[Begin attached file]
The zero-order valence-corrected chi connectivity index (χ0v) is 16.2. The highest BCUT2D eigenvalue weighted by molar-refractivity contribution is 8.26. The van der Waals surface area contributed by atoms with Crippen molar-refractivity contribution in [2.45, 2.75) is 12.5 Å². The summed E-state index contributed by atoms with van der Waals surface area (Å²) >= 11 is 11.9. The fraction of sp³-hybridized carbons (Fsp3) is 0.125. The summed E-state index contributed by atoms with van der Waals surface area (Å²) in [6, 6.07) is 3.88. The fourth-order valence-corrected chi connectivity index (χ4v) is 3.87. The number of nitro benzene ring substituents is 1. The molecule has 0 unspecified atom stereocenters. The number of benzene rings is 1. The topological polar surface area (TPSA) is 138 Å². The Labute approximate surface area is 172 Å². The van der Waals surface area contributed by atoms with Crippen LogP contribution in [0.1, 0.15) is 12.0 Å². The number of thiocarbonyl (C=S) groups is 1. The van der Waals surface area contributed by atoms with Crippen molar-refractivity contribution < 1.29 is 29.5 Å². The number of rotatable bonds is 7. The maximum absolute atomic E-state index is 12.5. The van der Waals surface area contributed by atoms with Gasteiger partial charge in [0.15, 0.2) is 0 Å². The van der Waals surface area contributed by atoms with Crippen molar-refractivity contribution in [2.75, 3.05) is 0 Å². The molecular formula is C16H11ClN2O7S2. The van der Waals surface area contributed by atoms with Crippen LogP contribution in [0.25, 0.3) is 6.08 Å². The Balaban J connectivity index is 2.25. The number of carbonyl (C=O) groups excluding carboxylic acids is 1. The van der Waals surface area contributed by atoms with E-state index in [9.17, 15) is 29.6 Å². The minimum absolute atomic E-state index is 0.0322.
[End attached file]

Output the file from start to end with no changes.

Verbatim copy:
The zero-order valence-corrected chi connectivity index (χ0v) is 16.2. The highest BCUT2D eigenvalue weighted by molar-refractivity contribution is 8.26. The van der Waals surface area contributed by atoms with Crippen molar-refractivity contribution in [2.45, 2.75) is 12.5 Å². The summed E-state index contributed by atoms with van der Waals surface area (Å²) >= 11 is 11.9. The fraction of sp³-hybridized carbons (Fsp3) is 0.125. The summed E-state index contributed by atoms with van der Waals surface area (Å²) in [6, 6.07) is 3.88. The fourth-order valence-corrected chi connectivity index (χ4v) is 3.87. The number of nitro benzene ring substituents is 1. The molecule has 0 unspecified atom stereocenters. The number of benzene rings is 1. The topological polar surface area (TPSA) is 138 Å². The Labute approximate surface area is 172 Å². The van der Waals surface area contributed by atoms with Crippen LogP contribution in [0.1, 0.15) is 12.0 Å². The number of thiocarbonyl (C=S) groups is 1. The van der Waals surface area contributed by atoms with Crippen molar-refractivity contribution < 1.29 is 29.5 Å². The number of rotatable bonds is 7. The maximum absolute atomic E-state index is 12.5. The van der Waals surface area contributed by atoms with Gasteiger partial charge in [0.15, 0.2) is 0 Å². The van der Waals surface area contributed by atoms with Crippen molar-refractivity contribution in [2.75, 3.05) is 0 Å². The molecular formula is C16H11ClN2O7S2. The van der Waals surface area contributed by atoms with Crippen LogP contribution in [0.25, 0.3) is 6.08 Å². The Balaban J connectivity index is 2.25. The number of carbonyl (C=O) groups excluding carboxylic acids is 1. The van der Waals surface area contributed by atoms with E-state index in [9.17, 15) is 29.6 Å². The minimum absolute atomic E-state index is 0.0322.